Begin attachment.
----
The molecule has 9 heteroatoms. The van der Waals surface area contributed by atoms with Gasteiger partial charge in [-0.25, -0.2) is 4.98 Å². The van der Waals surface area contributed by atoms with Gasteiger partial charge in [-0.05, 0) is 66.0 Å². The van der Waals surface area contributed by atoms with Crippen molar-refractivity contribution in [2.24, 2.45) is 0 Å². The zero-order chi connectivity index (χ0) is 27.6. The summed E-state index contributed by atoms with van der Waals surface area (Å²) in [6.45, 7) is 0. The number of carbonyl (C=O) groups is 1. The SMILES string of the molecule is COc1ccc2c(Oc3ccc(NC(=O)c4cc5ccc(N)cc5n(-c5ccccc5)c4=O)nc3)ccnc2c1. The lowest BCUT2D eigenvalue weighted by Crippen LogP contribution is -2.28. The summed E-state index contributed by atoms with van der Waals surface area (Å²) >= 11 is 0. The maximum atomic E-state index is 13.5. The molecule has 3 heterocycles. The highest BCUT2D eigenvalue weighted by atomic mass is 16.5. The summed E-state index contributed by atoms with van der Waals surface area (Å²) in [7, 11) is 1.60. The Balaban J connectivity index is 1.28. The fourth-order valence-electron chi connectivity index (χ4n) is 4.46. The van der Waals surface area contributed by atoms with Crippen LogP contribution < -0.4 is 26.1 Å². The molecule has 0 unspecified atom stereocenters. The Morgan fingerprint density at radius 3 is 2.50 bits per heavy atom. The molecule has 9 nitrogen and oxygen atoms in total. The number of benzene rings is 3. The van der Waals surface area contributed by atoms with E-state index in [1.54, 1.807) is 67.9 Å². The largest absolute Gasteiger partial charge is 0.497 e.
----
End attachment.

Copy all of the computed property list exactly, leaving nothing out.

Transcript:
The molecule has 9 heteroatoms. The van der Waals surface area contributed by atoms with Gasteiger partial charge in [-0.25, -0.2) is 4.98 Å². The van der Waals surface area contributed by atoms with Gasteiger partial charge in [-0.05, 0) is 66.0 Å². The van der Waals surface area contributed by atoms with Crippen molar-refractivity contribution in [2.24, 2.45) is 0 Å². The zero-order chi connectivity index (χ0) is 27.6. The summed E-state index contributed by atoms with van der Waals surface area (Å²) in [6.45, 7) is 0. The number of carbonyl (C=O) groups is 1. The SMILES string of the molecule is COc1ccc2c(Oc3ccc(NC(=O)c4cc5ccc(N)cc5n(-c5ccccc5)c4=O)nc3)ccnc2c1. The lowest BCUT2D eigenvalue weighted by Crippen LogP contribution is -2.28. The summed E-state index contributed by atoms with van der Waals surface area (Å²) >= 11 is 0. The maximum atomic E-state index is 13.5. The molecule has 3 heterocycles. The highest BCUT2D eigenvalue weighted by atomic mass is 16.5. The summed E-state index contributed by atoms with van der Waals surface area (Å²) in [7, 11) is 1.60. The Balaban J connectivity index is 1.28. The fourth-order valence-electron chi connectivity index (χ4n) is 4.46. The van der Waals surface area contributed by atoms with Crippen LogP contribution < -0.4 is 26.1 Å². The molecule has 0 unspecified atom stereocenters. The Morgan fingerprint density at radius 3 is 2.50 bits per heavy atom. The molecule has 9 nitrogen and oxygen atoms in total. The number of benzene rings is 3. The van der Waals surface area contributed by atoms with E-state index in [1.54, 1.807) is 67.9 Å². The largest absolute Gasteiger partial charge is 0.497 e.